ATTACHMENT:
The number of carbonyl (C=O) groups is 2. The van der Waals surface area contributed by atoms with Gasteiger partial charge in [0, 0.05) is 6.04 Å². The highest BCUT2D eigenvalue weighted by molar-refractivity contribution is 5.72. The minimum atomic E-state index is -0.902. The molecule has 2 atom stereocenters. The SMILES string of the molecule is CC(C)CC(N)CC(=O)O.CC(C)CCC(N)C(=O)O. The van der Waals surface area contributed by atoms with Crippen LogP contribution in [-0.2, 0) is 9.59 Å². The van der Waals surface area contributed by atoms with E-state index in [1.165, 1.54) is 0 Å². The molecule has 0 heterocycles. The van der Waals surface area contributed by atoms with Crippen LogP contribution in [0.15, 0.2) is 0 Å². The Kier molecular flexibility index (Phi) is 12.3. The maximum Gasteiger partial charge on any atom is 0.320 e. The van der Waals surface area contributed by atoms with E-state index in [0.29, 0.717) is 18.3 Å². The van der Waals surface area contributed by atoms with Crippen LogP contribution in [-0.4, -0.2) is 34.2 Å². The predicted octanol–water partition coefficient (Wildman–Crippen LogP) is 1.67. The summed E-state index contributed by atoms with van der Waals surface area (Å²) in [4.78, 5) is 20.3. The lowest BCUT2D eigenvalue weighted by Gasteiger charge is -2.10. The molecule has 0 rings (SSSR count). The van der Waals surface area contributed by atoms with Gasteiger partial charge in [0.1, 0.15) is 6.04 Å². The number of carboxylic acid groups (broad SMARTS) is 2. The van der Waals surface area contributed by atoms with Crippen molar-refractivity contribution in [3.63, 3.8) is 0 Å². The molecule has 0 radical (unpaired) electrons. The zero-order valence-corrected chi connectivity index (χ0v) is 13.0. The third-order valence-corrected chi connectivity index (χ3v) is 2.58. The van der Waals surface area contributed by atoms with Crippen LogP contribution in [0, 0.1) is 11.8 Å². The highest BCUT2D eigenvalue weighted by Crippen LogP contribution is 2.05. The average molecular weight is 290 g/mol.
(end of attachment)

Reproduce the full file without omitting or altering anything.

The number of carbonyl (C=O) groups is 2. The van der Waals surface area contributed by atoms with Gasteiger partial charge in [0, 0.05) is 6.04 Å². The highest BCUT2D eigenvalue weighted by molar-refractivity contribution is 5.72. The minimum atomic E-state index is -0.902. The molecule has 2 atom stereocenters. The SMILES string of the molecule is CC(C)CC(N)CC(=O)O.CC(C)CCC(N)C(=O)O. The van der Waals surface area contributed by atoms with Crippen LogP contribution in [-0.2, 0) is 9.59 Å². The van der Waals surface area contributed by atoms with E-state index in [1.165, 1.54) is 0 Å². The molecule has 0 heterocycles. The van der Waals surface area contributed by atoms with Crippen LogP contribution in [0.15, 0.2) is 0 Å². The Kier molecular flexibility index (Phi) is 12.3. The maximum Gasteiger partial charge on any atom is 0.320 e. The van der Waals surface area contributed by atoms with E-state index in [0.29, 0.717) is 18.3 Å². The van der Waals surface area contributed by atoms with Crippen LogP contribution in [-0.4, -0.2) is 34.2 Å². The predicted octanol–water partition coefficient (Wildman–Crippen LogP) is 1.67. The summed E-state index contributed by atoms with van der Waals surface area (Å²) in [4.78, 5) is 20.3. The lowest BCUT2D eigenvalue weighted by Gasteiger charge is -2.10. The molecule has 0 rings (SSSR count). The van der Waals surface area contributed by atoms with Gasteiger partial charge in [0.1, 0.15) is 6.04 Å². The number of carboxylic acid groups (broad SMARTS) is 2. The van der Waals surface area contributed by atoms with Crippen molar-refractivity contribution in [3.63, 3.8) is 0 Å². The molecule has 0 radical (unpaired) electrons. The zero-order valence-corrected chi connectivity index (χ0v) is 13.0. The third-order valence-corrected chi connectivity index (χ3v) is 2.58. The van der Waals surface area contributed by atoms with Crippen LogP contribution in [0, 0.1) is 11.8 Å². The highest BCUT2D eigenvalue weighted by Crippen LogP contribution is 2.05. The average molecular weight is 290 g/mol.